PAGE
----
This is motivated by the new paper of Smith, Myers, Kaplan, and GoodmanStrauss, wherein they define the existence of an aperiodic monotile. Clearly their tiling is not threecolorable, so we have from Appel and Haken (1977) that its chromatic number is 4. What is not clear to me, however, is how one could algorithmically construct such a coloring. Any suggestions would be much appreciated!

$\begingroup$ Do you have a quick proof that threecolorability fails? It took me filling out a moderately large patch before I reached a contradiction. $\endgroup$– RavenclawPrefectCommented Mar 25, 2023 at 3:41

3$\begingroup$ The threecoloring question was asked and answered at Can we threecolor a tiling of the plane with Smith, Meyers, Kaplan, and GoodmanStrauss's einstein? $\endgroup$– Gerry MyersonCommented Mar 25, 2023 at 4:37
5 Answers
I tried to find a colouring where one of the colours comprised exactly the 'flipped' tiles. So I coloured all of the flipped tiles blue and then found three of the remaining tiles which were all touching and coloured them red, yellow and green arbitrarily. After this I found that I could keep expanding the colouring by finding an uncoloured tile that was touching two of red, yellow and green, and colouring it with the third colour. I never had to make any choices, so it seems that there is a unique colouring such that one of the colours comprises exactly the flipped tiles.
If this is true then the colouring is trivial to perform algorithmically, but I don't yet have a complete proof.
Look at the reduction to an hexagonal grid shown in Figure 2.2 of the original paper.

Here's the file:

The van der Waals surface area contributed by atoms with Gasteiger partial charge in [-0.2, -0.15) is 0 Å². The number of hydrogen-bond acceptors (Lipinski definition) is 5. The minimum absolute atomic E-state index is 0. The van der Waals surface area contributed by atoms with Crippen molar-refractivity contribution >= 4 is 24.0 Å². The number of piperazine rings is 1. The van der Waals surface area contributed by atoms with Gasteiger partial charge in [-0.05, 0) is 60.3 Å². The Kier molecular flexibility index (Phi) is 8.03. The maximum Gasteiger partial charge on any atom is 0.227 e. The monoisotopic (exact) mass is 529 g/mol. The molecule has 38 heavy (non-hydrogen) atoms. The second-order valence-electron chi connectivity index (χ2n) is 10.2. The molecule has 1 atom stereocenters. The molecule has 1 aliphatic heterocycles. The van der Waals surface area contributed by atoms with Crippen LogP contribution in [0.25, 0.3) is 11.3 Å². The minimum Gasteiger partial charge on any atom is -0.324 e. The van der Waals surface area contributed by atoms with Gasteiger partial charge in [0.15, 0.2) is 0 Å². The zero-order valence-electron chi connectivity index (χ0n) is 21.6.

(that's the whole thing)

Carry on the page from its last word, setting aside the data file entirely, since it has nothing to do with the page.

The hexagonal grid is formed by merging each flipped tile with a neighbour. The hexagonal grid is strictly more connected than the unflipped tiles (i.e. there are hexagons that touch even though their corresponding tiles don't). So the unique 3colouring of the hexagonal grid does indeed yield a 4colouring of the original tiling.
It remains to show that this colouring is the unique such.
Added 20230614: The new Spectre tiling does not involve any flipped tiles. However we can still produce a similar colouring. Some of the tiles are special in that their rotation is an odd multiple of $2\pi/12$ relative to the others. Colouring these tiles in blue, the remainder can again be three coloured in a unique way.

2$\begingroup$ Jesse Clark has the same colouring here: twitter.com/myhf/status/1639053012399439872. They didn't notice that the flipped tiles are all the same colour, but did point out that four tiles meeting at a point all have different colours. $\endgroup$ Commented Mar 25, 2023 at 9:16

$\begingroup$ Nice! Is there a wallpaper group hiding in the first image? $\endgroup$– Mark SCommented Mar 25, 2023 at 13:30

1$\begingroup$ @MarkS If you squint a bit, you can see that the red, yellow and green tiles form hexagonal grids with the same angle and spacing, while the blue tiles form a hexagonal grid with a different angle and larger spacing. My guess would be that the constants relating the two grids are irrational, killing any wallpaper group. $\endgroup$ Commented Mar 25, 2023 at 15:59

$\begingroup$ I think it is worth to point out that the "special" tiles in Spectre tiling are not arbitrary  in the Hat tiling, you can smoothly change a parameter to get a spectrum of aperiodic tiles; Hat and Turtle are popular ones, and Spectre is one of the shapes in this spectrum (which happens to admit different tilings if mirroring is allowed). The same operation can be done with Spectre tiling, but (except the Spectre parameter) you get two different shapes, for example, you get both Hats and Turtles. So this is where the "special tiles" come from. $\endgroup$ Commented Mar 14 at 10:21
I think there's no obstruction to just greedily choosing a working color by going outwards in a spiral:
Each new tile never borders more than three precolored neighbors.

1$\begingroup$ Nice suggestion. But can this be proved? $\endgroup$– David Roberts ♦Commented Mar 25, 2023 at 6:24
The bijection between nonreflected tiles and a hexagonal tiling is the way to go. To construct it, we can associated to the hat tile a corresponding hexagonal tile, so that a tiling of hats gives a partial tiling of hexagons: